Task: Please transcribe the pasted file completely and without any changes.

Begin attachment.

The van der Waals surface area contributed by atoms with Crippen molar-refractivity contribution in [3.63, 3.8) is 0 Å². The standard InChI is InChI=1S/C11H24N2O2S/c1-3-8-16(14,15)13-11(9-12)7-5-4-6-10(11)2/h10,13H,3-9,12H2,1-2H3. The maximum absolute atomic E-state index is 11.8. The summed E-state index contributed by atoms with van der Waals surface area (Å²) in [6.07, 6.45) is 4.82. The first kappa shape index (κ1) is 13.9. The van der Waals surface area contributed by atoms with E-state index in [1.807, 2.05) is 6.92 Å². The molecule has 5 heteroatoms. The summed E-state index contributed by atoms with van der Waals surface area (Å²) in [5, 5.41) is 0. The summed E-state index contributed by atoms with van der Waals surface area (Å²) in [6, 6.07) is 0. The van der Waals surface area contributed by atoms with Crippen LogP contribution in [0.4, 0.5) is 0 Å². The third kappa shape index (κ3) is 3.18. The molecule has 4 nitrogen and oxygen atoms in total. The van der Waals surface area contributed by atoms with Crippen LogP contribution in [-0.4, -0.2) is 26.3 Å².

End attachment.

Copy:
The van der Waals surface area contributed by atoms with Crippen molar-refractivity contribution in [3.63, 3.8) is 0 Å². The standard InChI is InChI=1S/C11H24N2O2S/c1-3-8-16(14,15)13-11(9-12)7-5-4-6-10(11)2/h10,13H,3-9,12H2,1-2H3. The maximum absolute atomic E-state index is 11.8. The summed E-state index contributed by atoms with van der Waals surface area (Å²) in [6.07, 6.45) is 4.82. The first kappa shape index (κ1) is 13.9. The van der Waals surface area contributed by atoms with E-state index in [1.807, 2.05) is 6.92 Å². The molecule has 5 heteroatoms. The summed E-state index contributed by atoms with van der Waals surface area (Å²) in [5, 5.41) is 0. The summed E-state index contributed by atoms with van der Waals surface area (Å²) in [6, 6.07) is 0. The van der Waals surface area contributed by atoms with Crippen LogP contribution in [0.4, 0.5) is 0 Å². The third kappa shape index (κ3) is 3.18. The molecule has 4 nitrogen and oxygen atoms in total. The van der Waals surface area contributed by atoms with Crippen LogP contribution in [-0.4, -0.2) is 26.3 Å².